In Exodus, God hands down the Ten Commandments. The second commandment forbids any graven images. Later in the same book, God tells Moses how the tabernacle is to be built and decorated — and all those chapters seem to instruct Moses to have craftsmen and women to build, overlay, sculpt, weave and make jewelry for holy rites. Isn’t this a violation of the second commandment?
A little background first: Exodus 20 and Deuteronomy 5 list the first ten commandments but there are actually 613 different commandments. The include 365 “Don’ts” and 248 “Do’s.”
The familiar first ten, however, give the overview of “love God and love neighbor.”
One through four tell us how to love God. Summary: Don’t exchange the worship of the Creator for the idolatry of the created.
Five to ten tell us how to love our neighbors. Summary: be good to your parents, don’t cheat on your spouse and don’t do things to others that you don’t want them to do to you–like lying and stealing and being so consumed by envy that you can’t be genuinely decent to them.
The “graven images” thing comes out of the early Israel religious context. People have always created forms that are likenesses of important things, particularly assured fertility and political and military power. Ultimately, those created forms then became themselves objects of worship.
These 613 laws set aside Israel as religiously unique from the surrounding cultures. Using the artistic abilities and things of beauty at their disposal, the Israelites created an exquisite place to meet God. Here they entered into that mysterious Presence, symbolized by a cloud during the day and a pillar of fire by night.
That place, the Tabernacle, was never to be worshipped itself. It was, however, to display the best and the brightest of human creativity.
When humans imagine and create things of beauty, we become most like God–those created in the image of God, the imaginative Creator of the cosmos. We are to use our creations as a means of worshiping God with heart, mind, soul and strength.
This in no way violates the commandments against making idols. However, when those objects of creation become the core of our lives, when the preservation or adoration or manipulation of the objects takes center stage and leaves us unwilling or unable to offer to God unfettered worship, then we have indeed crossed the line.
How does one, who recognizes they have already made up their mind about something, pick out the contradictory arguments? And, once picked out, analyze them for what they are worth?
Periodically I meditate on how little I know. I ponder the size of the universe, the miracle of life, the power of subatomic particles. the mystery of love.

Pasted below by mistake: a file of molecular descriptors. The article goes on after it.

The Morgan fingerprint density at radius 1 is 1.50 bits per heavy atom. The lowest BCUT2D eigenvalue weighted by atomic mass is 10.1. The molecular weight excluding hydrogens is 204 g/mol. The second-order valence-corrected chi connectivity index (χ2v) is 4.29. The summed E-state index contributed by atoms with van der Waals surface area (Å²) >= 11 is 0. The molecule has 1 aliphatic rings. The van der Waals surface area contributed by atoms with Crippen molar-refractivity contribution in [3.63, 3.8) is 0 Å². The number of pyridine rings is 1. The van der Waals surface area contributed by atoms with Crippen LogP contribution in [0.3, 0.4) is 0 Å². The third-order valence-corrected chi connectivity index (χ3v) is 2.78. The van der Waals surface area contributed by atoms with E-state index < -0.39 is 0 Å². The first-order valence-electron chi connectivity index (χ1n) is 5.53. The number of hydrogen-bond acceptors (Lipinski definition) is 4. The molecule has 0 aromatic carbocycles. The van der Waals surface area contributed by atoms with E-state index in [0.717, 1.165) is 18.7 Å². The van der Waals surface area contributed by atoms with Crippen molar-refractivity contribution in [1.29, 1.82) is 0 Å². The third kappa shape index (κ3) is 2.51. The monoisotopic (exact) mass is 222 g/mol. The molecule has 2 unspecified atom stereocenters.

I also make myself read and study opposing points of view from my own. I work to understand why they might be true to someone else when they seem so patently false to me. When really on a roll, I become aware that my own reality may be significantly different from someone else’s
I’m a short, poorly coordinated, depth-perception challenged, profoundly left-handed woman. One day I was speaking with a tall, accomplished athletic male with excellent eyesight and depth perception.
In conversation, I realized how differently we perceived the physical world. To him, it was friendly, easy to navigate, full of useful tools and unquestioned comfort. For me, obstacles lurk in every sidewalk crack and piece of equipment engineered for the dominant right-handed world.
Something he might describe as “a piece of cake” looked like a near impossibility for me.
So I repeat this mantra, “I may be wrong.” Let’s face it: none of us has a handle on “objective” truth. We deceive ourselves most when we insist that “I’ve got all the facts and I’ve made the only right decision.” There is no such thing with our limited and filtered brains.
To suggest we can analyze the arguments of others with something like an unbiased logic, then, becomes highly problematic. A possibility: try generously arguing the points of those who stand in direct opposition to your own decisions and see how well they stand up. Do so without attacking character or personality, but with acknowledging the possibility of a world considerably different from the one you know.
You will see greater possibilities and reasonable claims for multiple truths which may help inform your own.
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[Note: a version of this column will appear in the Friday, February 12, 2016 print and online editions of The Denton Record Chronicle.]